Look after your mental health
Being targeted by IBSA is an incredibly cruel, hurtful and stressful thing to go through. Above all else, you should focus on looking after yourself and your mental health.
If you are struggling with your feelings about the situation, and feel you can’t talk to friends or family, consider getting in touch with professional counselling services that can help you through this time. If you just want to talk, Samaritans is available 24 hours a day at 116 123.
Do not feel embarrassed or ashamed about seeking help – it is completely normal to need help to navigate through a traumatic experience like this.
This experience can be very overwhelming, and it’s natural to feel like there will never be a way out. Try to remember that this situation will pass and things will get better. Talk about how you’re feeling and don’t go through the process alone.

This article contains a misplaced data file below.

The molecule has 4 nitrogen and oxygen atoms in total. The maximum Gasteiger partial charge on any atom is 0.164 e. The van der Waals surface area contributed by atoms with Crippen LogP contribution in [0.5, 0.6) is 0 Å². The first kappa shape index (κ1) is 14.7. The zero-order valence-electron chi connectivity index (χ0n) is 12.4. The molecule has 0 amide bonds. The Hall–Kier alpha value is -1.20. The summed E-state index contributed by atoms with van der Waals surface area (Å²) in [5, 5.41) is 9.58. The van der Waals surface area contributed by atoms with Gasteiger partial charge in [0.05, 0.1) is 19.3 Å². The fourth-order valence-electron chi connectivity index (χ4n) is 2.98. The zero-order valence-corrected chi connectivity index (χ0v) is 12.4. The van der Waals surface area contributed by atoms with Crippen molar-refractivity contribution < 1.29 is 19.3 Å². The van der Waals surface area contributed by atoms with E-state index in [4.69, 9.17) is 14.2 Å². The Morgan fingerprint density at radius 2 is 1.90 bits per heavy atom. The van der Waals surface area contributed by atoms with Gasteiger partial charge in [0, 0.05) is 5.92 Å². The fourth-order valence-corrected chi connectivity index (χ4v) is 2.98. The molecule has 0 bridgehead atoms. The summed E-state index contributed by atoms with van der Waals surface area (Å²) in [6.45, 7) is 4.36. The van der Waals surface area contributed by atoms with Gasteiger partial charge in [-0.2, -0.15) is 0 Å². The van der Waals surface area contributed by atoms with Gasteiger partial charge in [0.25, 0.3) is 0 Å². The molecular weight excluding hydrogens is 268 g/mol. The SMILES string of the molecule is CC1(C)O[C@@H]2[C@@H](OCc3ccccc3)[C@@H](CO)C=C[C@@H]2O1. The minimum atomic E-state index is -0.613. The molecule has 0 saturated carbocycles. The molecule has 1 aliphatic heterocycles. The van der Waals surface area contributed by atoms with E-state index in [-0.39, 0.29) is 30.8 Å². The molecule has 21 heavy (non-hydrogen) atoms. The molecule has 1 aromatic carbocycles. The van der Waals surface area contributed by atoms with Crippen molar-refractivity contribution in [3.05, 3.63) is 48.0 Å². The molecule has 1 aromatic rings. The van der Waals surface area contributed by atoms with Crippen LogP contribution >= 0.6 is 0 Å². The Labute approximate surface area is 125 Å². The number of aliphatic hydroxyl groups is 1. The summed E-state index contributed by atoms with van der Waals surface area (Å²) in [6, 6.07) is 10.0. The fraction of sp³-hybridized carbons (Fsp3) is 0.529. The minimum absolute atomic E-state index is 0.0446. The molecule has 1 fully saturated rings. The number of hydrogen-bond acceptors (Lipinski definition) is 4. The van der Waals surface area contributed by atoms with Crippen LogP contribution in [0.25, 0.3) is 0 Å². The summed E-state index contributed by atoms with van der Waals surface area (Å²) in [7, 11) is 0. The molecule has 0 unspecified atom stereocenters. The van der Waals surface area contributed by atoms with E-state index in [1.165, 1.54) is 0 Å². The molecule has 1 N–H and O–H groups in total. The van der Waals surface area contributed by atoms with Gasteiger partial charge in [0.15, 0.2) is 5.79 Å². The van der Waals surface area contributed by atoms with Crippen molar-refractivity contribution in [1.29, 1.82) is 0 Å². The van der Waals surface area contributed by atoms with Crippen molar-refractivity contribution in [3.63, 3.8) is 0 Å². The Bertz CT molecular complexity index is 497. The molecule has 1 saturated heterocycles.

Night sweats, weight gain, broken sleep, mood swings and increased anxiety, all while living through a pandemic. Lizzie Gore-Grimes on getting her perimenopause hormones under control.
Life with Meghan helped Prince Harry understand unconscious bias. Here are the best resources to do just that
The Duke of Sussex has said his privileged upbringing meant...
I used to be very good at listening to my gut instinct, but somewhere along the way, possibly when I had my first experience of real loss, I totally lost this skill. Here's how I found my way back.
Holograms of the children she may never have dance across Dearbhla Crosses' mind as an MS diagnosis and Covid-19 are unwelcome reminders of her biological clock ticking.